Skip to main content

Legalizing pot isn't about medicine, it's about getting high

By Howard C. Samuels, Special to CNN
updated 10:44 AM EDT, Mon August 12, 2013
STORY HIGHLIGHTS
  • Howard Samuels: Supporters of pot say that it helps those who have health problems
  • Samuels: But the argument is exploited by people who aren't using it for medical reasons
  • He says some passionate defenders of pot legalization just want to smoke and get high
  • Samuels: To marijuana abusers everywhere: Are you really that weak that you need pot?

Editor's note: Howard C. Samuels, author of "Alive Again: Recovering from Alcoholism and Drug Addiction," is the founder and president of The Hills Treatment Center in Los Angeles. Watch Dr. Sanjay Gupta's documentary "WEED" at 8 p.m. ET August 11 on CNN.

(CNN) -- At first glance, my 11-year-old son seems like your everyday, all-American kid. He loves baseball and basketball, plays Xbox with his friends when they come over, and posts innocuous pictures of the family dog on his Instagram feed. Given these mundane facts about the boy, you can imagine my surprise when, while watching the news (again, seemingly from out of nowhere) he asked me, "If pot is so bad, why are they trying to legalize it?"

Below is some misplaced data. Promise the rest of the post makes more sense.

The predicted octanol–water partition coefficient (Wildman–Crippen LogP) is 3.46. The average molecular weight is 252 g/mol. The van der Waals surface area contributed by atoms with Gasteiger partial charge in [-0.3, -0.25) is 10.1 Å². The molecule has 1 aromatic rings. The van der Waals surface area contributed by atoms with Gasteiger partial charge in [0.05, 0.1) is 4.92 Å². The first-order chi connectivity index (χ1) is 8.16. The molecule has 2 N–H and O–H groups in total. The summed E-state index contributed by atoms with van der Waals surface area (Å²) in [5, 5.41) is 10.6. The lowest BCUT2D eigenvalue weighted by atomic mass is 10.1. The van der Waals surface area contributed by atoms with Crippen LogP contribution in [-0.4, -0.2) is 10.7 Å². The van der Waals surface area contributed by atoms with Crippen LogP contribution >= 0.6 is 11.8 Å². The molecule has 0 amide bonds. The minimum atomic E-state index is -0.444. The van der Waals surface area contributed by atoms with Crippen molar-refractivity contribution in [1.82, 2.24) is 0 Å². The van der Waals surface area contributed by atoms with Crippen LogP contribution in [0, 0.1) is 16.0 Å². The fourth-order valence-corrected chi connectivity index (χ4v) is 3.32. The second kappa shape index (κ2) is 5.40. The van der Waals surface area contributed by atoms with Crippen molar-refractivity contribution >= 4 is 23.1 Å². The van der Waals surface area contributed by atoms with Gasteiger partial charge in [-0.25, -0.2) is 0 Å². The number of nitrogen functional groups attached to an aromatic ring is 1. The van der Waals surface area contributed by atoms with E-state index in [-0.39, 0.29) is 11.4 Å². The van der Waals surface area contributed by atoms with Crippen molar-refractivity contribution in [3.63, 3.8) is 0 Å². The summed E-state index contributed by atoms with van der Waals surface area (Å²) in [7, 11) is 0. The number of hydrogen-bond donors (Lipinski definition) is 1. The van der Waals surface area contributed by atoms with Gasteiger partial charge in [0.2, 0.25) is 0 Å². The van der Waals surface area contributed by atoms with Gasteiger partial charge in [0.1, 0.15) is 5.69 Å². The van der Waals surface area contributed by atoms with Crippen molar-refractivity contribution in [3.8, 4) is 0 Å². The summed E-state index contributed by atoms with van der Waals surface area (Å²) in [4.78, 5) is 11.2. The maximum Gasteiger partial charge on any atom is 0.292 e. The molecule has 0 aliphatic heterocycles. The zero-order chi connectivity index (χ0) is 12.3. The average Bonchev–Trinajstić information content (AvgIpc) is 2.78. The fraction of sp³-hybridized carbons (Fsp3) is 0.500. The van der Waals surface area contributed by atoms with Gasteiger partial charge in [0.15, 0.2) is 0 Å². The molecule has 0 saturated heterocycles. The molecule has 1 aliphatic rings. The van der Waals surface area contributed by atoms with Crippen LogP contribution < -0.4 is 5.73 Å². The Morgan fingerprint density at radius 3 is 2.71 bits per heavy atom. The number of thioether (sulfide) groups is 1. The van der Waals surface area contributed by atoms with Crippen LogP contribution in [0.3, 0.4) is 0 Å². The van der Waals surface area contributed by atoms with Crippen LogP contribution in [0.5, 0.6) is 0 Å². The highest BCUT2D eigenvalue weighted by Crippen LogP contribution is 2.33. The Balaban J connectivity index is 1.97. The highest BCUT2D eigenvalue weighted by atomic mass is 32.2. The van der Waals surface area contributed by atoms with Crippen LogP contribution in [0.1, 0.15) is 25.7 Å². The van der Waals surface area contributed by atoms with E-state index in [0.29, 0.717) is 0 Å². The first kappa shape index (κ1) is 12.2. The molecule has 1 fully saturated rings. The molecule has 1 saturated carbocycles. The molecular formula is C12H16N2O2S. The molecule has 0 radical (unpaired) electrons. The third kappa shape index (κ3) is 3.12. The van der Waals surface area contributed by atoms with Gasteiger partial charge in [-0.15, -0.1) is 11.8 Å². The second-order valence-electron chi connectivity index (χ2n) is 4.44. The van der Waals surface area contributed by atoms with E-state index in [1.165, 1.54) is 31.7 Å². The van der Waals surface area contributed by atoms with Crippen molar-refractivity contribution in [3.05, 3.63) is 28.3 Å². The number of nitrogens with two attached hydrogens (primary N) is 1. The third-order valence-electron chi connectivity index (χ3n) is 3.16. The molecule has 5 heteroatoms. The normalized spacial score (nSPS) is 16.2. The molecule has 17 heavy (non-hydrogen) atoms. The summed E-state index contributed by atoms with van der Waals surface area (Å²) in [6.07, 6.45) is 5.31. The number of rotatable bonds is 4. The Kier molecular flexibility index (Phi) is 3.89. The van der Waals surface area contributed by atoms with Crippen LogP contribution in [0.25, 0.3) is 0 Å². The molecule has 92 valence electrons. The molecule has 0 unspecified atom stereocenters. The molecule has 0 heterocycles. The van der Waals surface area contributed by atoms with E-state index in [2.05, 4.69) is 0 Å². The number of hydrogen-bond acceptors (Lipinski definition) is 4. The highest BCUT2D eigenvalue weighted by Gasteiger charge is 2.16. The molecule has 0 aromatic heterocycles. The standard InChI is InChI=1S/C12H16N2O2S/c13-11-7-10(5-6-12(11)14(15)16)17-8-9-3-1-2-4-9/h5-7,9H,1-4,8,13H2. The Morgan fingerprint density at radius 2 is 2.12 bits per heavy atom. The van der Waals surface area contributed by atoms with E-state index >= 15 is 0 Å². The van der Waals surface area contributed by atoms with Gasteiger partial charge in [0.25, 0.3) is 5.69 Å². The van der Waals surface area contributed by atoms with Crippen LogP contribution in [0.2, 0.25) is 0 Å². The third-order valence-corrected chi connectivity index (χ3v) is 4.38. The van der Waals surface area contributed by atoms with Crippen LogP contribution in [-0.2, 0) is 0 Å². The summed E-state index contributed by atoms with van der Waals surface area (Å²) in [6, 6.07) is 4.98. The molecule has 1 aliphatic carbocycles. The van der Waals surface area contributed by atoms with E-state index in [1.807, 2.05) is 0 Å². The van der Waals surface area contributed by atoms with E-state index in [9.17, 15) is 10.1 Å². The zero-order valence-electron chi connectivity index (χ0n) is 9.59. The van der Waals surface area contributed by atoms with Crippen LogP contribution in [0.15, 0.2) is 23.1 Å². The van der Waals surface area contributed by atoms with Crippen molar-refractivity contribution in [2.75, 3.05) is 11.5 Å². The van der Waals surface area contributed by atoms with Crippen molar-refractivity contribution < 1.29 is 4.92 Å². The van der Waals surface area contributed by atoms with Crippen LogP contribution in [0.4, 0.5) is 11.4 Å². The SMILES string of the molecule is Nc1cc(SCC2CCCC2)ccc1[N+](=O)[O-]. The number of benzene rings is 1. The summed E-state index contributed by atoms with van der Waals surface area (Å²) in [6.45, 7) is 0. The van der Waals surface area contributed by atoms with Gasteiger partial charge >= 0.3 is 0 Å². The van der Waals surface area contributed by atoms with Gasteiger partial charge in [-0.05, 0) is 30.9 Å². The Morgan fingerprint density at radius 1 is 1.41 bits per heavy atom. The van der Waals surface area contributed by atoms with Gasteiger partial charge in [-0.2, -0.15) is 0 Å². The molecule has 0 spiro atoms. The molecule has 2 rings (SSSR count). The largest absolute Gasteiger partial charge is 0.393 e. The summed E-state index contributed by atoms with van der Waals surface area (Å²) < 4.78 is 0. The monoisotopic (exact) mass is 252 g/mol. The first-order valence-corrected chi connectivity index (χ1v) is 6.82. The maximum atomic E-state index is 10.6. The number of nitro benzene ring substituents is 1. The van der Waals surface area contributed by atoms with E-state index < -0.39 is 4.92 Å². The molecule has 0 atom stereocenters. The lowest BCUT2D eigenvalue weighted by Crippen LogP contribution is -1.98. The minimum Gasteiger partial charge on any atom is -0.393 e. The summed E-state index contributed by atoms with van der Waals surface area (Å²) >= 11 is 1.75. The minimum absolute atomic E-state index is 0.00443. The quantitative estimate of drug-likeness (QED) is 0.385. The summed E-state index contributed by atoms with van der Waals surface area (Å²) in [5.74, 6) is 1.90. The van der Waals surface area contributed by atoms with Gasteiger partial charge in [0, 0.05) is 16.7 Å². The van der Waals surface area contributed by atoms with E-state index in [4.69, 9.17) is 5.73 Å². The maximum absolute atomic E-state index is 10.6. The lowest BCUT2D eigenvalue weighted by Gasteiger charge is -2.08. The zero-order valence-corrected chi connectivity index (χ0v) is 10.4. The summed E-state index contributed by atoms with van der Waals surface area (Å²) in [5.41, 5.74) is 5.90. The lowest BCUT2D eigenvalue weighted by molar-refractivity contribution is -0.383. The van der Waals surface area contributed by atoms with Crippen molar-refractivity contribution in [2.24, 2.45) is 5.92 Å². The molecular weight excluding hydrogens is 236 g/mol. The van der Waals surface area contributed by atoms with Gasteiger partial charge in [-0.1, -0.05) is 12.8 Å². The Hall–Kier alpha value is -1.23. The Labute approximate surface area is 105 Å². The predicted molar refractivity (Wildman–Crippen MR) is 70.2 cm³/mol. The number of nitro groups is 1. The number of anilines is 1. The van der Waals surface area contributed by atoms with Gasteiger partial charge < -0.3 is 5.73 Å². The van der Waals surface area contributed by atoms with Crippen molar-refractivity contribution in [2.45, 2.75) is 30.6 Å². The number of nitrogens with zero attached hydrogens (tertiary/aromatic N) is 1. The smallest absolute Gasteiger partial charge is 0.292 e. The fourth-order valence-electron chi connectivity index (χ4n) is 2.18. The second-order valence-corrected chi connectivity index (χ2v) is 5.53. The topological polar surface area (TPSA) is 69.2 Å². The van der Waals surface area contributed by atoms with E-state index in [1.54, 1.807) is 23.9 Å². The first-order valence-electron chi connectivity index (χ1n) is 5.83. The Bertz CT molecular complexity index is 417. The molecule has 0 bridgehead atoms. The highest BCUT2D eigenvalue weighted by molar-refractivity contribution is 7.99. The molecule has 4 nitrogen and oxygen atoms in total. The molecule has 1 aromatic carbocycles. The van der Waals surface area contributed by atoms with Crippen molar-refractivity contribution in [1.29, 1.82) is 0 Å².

And, just like that, the long and involved talk my wife and I had given our children about drugs was tossed out the window.

We had explained the harmful effects of marijuana. Like cigarettes, smoking marijuana introduces tar, carbon monoxide and cancer-causing agents into your body.

Americans agree: Marijuana shouldn't be criminalized

Neither my wife nor I anticipated that our son would be stopped on the street by unscrupulous potheads petitioning outside of the local grocery store and being fed a line of rhetoric that went against what we were trying to teach him.

Howard C. Samuels
Howard C. Samuels